Colorado photographers are experts at using the light and braving the elements, all to capture the moments that make your memories.

By Alex Hopkins


Ben Eng Photography
Born in New York, Ben Eng moved to Colorado Springs as a kid, attended college in Durango, and now lives full
time in Telluride. In his free time, he embraces the active Colorado lifestyle, snowboarding and mountain biking. His photography reflects his own daily routine as he shoots mostly outdoor weddings. Eng’s photos are each unique and tasteful as he avoids the common clichés of the typical wedding photo stereotype.

What types of weddings do you shoot? Mostly medium to large weddings. I haven’t shot any themed weddings, but almost every one I have ever shot has been outdoors in the mountains.


Describe your photography style. I prefer to work in a hands-off photojournalistic style most of the wedding day, but that’s not practical for the creative portrait session with the bride and groom or the family photos. Also, I prefer to work with natural light, but that’s not always possible, depending on the weather and lighting in the venue. I’m really good with off-camera lighting and use a variety of remote flashes and portable studio strobes.
What distinguishes your work? I try to avoid anything cliché or corny like making hearts with hands, groomsmen holding up the bride, and dips.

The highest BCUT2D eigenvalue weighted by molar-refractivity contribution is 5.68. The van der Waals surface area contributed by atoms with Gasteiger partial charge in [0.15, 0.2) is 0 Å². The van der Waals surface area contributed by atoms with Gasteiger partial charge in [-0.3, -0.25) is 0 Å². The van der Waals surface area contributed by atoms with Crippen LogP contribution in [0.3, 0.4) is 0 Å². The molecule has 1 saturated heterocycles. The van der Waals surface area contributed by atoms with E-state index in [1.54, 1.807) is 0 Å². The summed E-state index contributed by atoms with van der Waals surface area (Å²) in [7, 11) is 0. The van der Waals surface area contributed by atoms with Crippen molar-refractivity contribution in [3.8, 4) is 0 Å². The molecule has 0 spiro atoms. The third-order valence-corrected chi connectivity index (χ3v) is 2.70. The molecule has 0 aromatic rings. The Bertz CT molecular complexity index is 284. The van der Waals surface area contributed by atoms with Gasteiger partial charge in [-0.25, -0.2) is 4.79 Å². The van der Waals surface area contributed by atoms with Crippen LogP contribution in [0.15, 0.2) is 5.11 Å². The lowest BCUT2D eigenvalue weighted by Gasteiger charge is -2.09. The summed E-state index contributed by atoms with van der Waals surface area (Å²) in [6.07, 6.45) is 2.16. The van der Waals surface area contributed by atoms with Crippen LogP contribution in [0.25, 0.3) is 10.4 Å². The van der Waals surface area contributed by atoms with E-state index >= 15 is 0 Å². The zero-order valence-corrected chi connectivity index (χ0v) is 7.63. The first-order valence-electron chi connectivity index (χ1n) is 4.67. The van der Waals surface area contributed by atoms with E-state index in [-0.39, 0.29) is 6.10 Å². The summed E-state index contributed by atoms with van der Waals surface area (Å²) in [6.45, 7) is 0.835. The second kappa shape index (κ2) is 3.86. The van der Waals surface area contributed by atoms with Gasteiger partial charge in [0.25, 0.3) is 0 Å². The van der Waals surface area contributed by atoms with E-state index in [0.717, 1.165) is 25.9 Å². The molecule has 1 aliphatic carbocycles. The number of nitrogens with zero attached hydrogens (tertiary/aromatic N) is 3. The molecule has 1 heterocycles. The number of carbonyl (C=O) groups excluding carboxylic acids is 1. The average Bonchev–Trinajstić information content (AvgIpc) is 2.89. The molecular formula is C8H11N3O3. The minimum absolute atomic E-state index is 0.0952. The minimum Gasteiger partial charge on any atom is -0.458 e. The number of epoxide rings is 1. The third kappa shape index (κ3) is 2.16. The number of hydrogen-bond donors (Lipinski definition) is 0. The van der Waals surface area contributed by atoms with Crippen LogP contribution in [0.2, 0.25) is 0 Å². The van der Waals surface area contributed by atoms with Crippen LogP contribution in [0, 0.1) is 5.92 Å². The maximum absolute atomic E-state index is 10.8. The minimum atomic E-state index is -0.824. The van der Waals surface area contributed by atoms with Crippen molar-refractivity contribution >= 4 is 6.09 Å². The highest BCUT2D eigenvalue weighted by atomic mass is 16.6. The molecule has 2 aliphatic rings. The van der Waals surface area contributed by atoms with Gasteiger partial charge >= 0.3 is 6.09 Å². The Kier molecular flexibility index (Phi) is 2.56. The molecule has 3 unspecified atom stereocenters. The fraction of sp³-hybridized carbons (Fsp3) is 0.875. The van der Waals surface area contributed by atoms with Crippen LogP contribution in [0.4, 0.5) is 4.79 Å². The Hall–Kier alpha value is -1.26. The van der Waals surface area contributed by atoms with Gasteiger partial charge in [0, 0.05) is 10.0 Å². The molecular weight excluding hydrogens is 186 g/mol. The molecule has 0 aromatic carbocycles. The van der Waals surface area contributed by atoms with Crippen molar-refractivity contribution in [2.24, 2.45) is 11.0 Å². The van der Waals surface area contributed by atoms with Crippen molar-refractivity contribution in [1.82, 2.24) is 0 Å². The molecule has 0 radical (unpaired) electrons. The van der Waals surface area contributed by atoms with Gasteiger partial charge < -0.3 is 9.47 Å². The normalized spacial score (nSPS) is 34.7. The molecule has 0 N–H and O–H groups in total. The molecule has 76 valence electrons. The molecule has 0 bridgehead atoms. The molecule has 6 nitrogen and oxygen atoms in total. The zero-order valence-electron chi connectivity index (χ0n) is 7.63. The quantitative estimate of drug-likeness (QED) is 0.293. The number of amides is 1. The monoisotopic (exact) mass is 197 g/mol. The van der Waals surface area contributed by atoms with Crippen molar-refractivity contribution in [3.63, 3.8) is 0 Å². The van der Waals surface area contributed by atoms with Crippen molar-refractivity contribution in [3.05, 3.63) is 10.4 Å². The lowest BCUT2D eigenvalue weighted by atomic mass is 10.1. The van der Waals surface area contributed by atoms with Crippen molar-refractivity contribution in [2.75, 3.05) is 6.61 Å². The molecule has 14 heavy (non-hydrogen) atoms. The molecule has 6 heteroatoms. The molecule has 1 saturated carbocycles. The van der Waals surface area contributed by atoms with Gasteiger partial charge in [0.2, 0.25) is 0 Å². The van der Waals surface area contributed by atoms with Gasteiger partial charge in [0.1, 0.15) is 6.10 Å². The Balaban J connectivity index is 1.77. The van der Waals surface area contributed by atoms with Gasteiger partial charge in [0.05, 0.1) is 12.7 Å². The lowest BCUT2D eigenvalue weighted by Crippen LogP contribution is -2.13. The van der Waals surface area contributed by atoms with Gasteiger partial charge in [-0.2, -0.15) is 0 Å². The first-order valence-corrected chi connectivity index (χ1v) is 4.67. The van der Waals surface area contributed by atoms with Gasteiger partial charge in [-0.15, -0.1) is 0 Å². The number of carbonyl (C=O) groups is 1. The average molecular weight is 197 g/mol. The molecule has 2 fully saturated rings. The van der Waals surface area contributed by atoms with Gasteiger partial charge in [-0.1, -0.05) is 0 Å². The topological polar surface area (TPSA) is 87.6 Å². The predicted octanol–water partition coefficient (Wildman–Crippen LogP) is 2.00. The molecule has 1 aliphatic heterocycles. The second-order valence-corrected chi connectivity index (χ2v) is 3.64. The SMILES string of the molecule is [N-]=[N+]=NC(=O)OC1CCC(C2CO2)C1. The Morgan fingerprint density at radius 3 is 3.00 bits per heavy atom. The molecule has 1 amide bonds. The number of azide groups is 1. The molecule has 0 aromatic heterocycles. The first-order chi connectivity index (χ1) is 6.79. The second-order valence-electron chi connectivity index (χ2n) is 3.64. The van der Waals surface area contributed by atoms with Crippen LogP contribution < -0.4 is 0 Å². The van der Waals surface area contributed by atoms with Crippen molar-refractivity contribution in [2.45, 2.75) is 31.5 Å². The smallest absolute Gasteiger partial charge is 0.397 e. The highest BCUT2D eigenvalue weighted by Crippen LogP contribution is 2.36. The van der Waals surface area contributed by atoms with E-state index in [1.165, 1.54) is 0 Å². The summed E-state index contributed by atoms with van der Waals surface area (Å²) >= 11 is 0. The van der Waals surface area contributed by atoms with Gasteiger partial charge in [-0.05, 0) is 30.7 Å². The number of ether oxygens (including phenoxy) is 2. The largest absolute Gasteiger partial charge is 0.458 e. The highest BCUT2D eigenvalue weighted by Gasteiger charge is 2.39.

What do you find most gratifying about your work? I create images for people that are personal and have meaning. In most other areas of professional photography, the end use of your images is to market stuff and feed the endless cycle of consumption.
Can the bride and groom request shots they want? Yes, of course—as long as it’s not a standard list of “must haves” cut directly out of a bridal magazine or a Pinterest board that I’m expected to exactly duplicate. I prefer to work with my clients directly on this.
What advice would you give couples choosing a photographer? Keep in mind your photos are going to be one of the few tangible things you have left after the wedding. Don’t skimp on the photography budget by hiring hobbyists. You’re going to be spending a lot of time with the photographer, so it’s important that your personalities mesh. Also, when you do narrow down your choice, do an engagement shoot with your photographer. Most people do not spend a lot of time in front of a camera, so it can be an awkward experience. An engagement shoot can help you get familiar with how your photographer works and make you more relaxed on the wedding day.



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